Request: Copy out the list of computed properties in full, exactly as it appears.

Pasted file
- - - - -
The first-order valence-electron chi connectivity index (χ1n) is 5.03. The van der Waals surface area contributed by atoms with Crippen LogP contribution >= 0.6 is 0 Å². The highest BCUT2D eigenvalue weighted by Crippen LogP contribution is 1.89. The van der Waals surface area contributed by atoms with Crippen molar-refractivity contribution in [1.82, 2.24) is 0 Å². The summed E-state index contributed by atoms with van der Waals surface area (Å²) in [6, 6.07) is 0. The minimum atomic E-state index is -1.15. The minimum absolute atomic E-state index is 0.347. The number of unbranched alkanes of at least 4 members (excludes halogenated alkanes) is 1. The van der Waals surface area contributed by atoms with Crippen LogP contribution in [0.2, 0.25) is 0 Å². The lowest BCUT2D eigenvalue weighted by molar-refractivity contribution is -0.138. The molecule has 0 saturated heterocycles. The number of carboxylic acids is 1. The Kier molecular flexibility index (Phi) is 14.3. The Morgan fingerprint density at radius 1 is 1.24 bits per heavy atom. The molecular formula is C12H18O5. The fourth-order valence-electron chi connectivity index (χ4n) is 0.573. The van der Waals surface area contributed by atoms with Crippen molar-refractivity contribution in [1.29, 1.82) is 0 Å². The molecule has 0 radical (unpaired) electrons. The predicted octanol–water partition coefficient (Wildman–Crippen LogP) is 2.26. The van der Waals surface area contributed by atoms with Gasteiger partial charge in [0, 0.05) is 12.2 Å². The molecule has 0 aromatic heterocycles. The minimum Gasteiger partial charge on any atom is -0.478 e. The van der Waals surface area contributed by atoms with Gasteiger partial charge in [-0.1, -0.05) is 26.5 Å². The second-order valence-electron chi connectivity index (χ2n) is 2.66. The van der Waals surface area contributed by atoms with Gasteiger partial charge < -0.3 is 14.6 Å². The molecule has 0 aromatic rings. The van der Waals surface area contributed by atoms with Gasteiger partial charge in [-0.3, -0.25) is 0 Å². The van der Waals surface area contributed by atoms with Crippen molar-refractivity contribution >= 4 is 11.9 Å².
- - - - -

The first-order valence-electron chi connectivity index (χ1n) is 5.03. The van der Waals surface area contributed by atoms with Crippen LogP contribution >= 0.6 is 0 Å². The highest BCUT2D eigenvalue weighted by Crippen LogP contribution is 1.89. The van der Waals surface area contributed by atoms with Crippen molar-refractivity contribution in [1.82, 2.24) is 0 Å². The summed E-state index contributed by atoms with van der Waals surface area (Å²) in [6, 6.07) is 0. The minimum atomic E-state index is -1.15. The minimum absolute atomic E-state index is 0.347. The number of unbranched alkanes of at least 4 members (excludes halogenated alkanes) is 1. The van der Waals surface area contributed by atoms with Crippen LogP contribution in [0.2, 0.25) is 0 Å². The lowest BCUT2D eigenvalue weighted by molar-refractivity contribution is -0.138. The molecule has 0 saturated heterocycles. The number of carboxylic acids is 1. The Kier molecular flexibility index (Phi) is 14.3. The Morgan fingerprint density at radius 1 is 1.24 bits per heavy atom. The molecular formula is C12H18O5. The fourth-order valence-electron chi connectivity index (χ4n) is 0.573. The van der Waals surface area contributed by atoms with Crippen molar-refractivity contribution in [1.29, 1.82) is 0 Å². The molecule has 0 radical (unpaired) electrons. The predicted octanol–water partition coefficient (Wildman–Crippen LogP) is 2.26. The van der Waals surface area contributed by atoms with Gasteiger partial charge in [0, 0.05) is 12.2 Å². The molecule has 0 aromatic heterocycles. The minimum Gasteiger partial charge on any atom is -0.478 e. The van der Waals surface area contributed by atoms with Gasteiger partial charge in [-0.1, -0.05) is 26.5 Å². The second-order valence-electron chi connectivity index (χ2n) is 2.66. The van der Waals surface area contributed by atoms with Gasteiger partial charge < -0.3 is 14.6 Å². The molecule has 0 aromatic rings. The van der Waals surface area contributed by atoms with Gasteiger partial charge in [-0.3, -0.25) is 0 Å². The van der Waals surface area contributed by atoms with Crippen molar-refractivity contribution >= 4 is 11.9 Å².